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Monocle Harnesses BYOD In Classrooms

Top Hat Monocle tool turns flood of student-introduced smartphones and tablets into teaching devices.

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Are students reading text messages or updating posts on social media instead of listening to the professor during the lecture?

It's an oft-heard lament among professors: Smartphones, laptops and tablets can be a tempting distraction that steals student attention and decreases classroom participation.

Enter Top Hat Monocle, a company that says its platform, Monocle, can harness all those BYOD -- "bring your own device" -- gadgets in productive ways.

Top Hat Monocle claims that around 200,000 students and 285 postsecondary institutions, mostly in the U.S., have used its two-year-old Monocle product. A Web- and mobile-based system, Monocle connects students and professors and offers an array of features, from simple attendance checks to polls, discussions and tournaments.

[ Online learning has its own fans and detractors. Read Online Education Policy Draws Fire In California. ]

"Every professor ends up using it differently," Top Hat Monocle CEO Michael Silagadze told InformationWeek in a phone call. Science teachers tend to focus on tests, while humanity teachers use the product during in-class discussions.

Why would a teacher would use the product during a live, in-class discussion? "Ideas in class vaporize," Silagadze said. "This keeps track of discussions, comments, and votes." He said the record can be useful to the student for studying and to the teacher for grading.

And because Monocle polls can be anonymized, results might be more accurate than other means. For instance, at Harvard one professor who teaches a popular justice course uses Monocle to have students vote on an especially thorny ethical dilemma.

A popular new feature are tournaments, whereby a pair of students compete in a timed test, with the winners moving on to the next round. The entire class can then be ranked.

Monocle, which works on cell phone, smartphones, laptops and iPods, also integrates with popular learning management systems (LMSs), such as Blackboard, Moodle, Sakai and Desire2Learn. Integrations include single sign-on, as well as automatic grade transfer from Monocle into the LMS.

Of course, not everyone is enamored of classroom BYOD.

One college professor reached via email for an opinion about Monocle replied, "Does the system disable all functions other than its own?" He then added, "More & more faculty are instituting policies that prohibit use of electronic devices in class because students refuse to self-monitor, turn off alerts, etc."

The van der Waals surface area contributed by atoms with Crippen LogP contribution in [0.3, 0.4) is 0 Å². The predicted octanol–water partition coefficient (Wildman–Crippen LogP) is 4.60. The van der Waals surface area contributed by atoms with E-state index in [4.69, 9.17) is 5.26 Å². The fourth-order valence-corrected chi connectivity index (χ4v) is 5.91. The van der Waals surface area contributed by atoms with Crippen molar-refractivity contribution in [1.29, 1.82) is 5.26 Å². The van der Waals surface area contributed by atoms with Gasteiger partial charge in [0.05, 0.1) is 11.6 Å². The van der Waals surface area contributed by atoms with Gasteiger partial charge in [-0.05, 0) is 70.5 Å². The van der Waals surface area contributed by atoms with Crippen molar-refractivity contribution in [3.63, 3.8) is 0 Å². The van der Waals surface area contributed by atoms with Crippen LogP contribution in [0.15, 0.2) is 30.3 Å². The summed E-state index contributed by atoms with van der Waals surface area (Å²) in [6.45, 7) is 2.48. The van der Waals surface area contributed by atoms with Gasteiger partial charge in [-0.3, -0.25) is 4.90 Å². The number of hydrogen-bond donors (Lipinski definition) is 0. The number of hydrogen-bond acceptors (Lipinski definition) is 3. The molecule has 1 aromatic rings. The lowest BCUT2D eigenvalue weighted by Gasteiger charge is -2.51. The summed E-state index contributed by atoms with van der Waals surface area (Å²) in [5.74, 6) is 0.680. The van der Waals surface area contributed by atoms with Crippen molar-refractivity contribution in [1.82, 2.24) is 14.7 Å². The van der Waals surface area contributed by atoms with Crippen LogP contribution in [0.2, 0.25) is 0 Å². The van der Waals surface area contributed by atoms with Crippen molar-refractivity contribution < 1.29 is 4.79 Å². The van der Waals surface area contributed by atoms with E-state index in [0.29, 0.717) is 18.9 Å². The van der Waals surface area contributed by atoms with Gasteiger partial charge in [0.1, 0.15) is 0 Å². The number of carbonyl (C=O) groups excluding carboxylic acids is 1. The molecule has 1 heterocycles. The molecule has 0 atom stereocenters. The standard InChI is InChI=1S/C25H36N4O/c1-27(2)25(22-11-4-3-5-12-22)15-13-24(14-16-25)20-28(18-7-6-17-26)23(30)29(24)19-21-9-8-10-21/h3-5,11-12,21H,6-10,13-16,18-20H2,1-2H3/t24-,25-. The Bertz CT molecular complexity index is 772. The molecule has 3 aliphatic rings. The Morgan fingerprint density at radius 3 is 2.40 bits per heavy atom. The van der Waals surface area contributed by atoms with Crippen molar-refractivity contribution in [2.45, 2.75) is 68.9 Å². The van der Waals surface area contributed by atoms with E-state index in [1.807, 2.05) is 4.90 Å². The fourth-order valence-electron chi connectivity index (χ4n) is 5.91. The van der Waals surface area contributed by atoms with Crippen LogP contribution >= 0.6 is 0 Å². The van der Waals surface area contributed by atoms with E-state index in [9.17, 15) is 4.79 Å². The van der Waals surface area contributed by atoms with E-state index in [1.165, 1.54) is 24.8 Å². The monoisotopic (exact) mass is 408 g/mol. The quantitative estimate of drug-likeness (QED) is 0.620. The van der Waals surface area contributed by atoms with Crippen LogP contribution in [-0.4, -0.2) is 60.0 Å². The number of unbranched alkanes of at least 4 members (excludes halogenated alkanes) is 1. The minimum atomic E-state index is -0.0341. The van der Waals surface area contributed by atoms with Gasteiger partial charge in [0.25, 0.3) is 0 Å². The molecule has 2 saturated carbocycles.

This professor, who revealed he once encouraged students to be online during class, wrote his own policy about electronic devices. It reads: "Students must refrain from using any electronic devices (cell phone, laptop, iPad, etc.) for any purpose during class. All electronic devices must be OFF (not on vibrate, "mosquito," etc.). The use of electronic devices distracts both faculty & students. Students who use electronic devices in class will be asked to leave class & will not receive credit for attending class."

Asked about objections of this sort, Silagadze said they were a rarity. Besides, he quipped, "You can't close Pandora's box." More to the point, Silagadze contends his system adds to the learning environment. For example, tournaments and ranking add a "gaming element" to a classroom, making it much more compelling and engaging, he said.

Top Hat Monocle has some evidence to back up this claim, based on its own research with some participating professors. Classes using Monocle saw grades increase by 5% and student understanding of material increased by 23%, and saw an increase in classroom attendance, according to the company. "We are working on doing more systematic studies," Silagadze said.

Top Hat Monocle is free to professors. Students are asked to pay a suggested $20 per semester for an unlimited number of courses. A handful of institutions have purchased a site license for Monocle and are offering the service for free to all students, Silagaze said.

Can data analysis keep students on track and improve college retention rates? Also in the premiere all-digital Analytics' Big Test issue of InformationWeek Education: Higher education is just as prone to tech-based disruption as other industries. (Free with registration.)

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